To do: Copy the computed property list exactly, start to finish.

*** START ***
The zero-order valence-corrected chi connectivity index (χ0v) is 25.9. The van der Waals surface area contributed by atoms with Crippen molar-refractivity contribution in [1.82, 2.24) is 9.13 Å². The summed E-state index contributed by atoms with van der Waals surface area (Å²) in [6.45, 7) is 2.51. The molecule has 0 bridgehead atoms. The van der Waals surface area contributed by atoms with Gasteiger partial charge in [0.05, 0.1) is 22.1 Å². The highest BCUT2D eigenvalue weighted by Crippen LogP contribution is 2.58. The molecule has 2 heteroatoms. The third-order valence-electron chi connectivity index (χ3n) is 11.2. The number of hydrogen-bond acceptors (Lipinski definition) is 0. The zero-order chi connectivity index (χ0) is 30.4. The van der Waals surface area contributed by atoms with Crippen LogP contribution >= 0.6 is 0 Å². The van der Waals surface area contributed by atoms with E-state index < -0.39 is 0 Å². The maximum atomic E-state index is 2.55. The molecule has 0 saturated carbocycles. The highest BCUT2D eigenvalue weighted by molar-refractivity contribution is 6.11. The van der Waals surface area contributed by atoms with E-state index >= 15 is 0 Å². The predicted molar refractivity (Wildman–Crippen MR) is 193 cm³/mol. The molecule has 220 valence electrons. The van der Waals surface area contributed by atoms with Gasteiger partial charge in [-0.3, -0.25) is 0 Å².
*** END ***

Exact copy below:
The zero-order valence-corrected chi connectivity index (χ0v) is 25.9. The van der Waals surface area contributed by atoms with Crippen molar-refractivity contribution in [1.82, 2.24) is 9.13 Å². The summed E-state index contributed by atoms with van der Waals surface area (Å²) in [6.45, 7) is 2.51. The molecule has 0 bridgehead atoms. The van der Waals surface area contributed by atoms with Gasteiger partial charge in [0.05, 0.1) is 22.1 Å². The highest BCUT2D eigenvalue weighted by Crippen LogP contribution is 2.58. The molecule has 2 heteroatoms. The third-order valence-electron chi connectivity index (χ3n) is 11.2. The number of hydrogen-bond acceptors (Lipinski definition) is 0. The zero-order chi connectivity index (χ0) is 30.4. The van der Waals surface area contributed by atoms with Crippen LogP contribution >= 0.6 is 0 Å². The van der Waals surface area contributed by atoms with E-state index < -0.39 is 0 Å². The maximum atomic E-state index is 2.55. The molecule has 0 saturated carbocycles. The highest BCUT2D eigenvalue weighted by molar-refractivity contribution is 6.11. The van der Waals surface area contributed by atoms with E-state index >= 15 is 0 Å². The predicted molar refractivity (Wildman–Crippen MR) is 193 cm³/mol. The molecule has 220 valence electrons. The van der Waals surface area contributed by atoms with Gasteiger partial charge in [-0.3, -0.25) is 0 Å².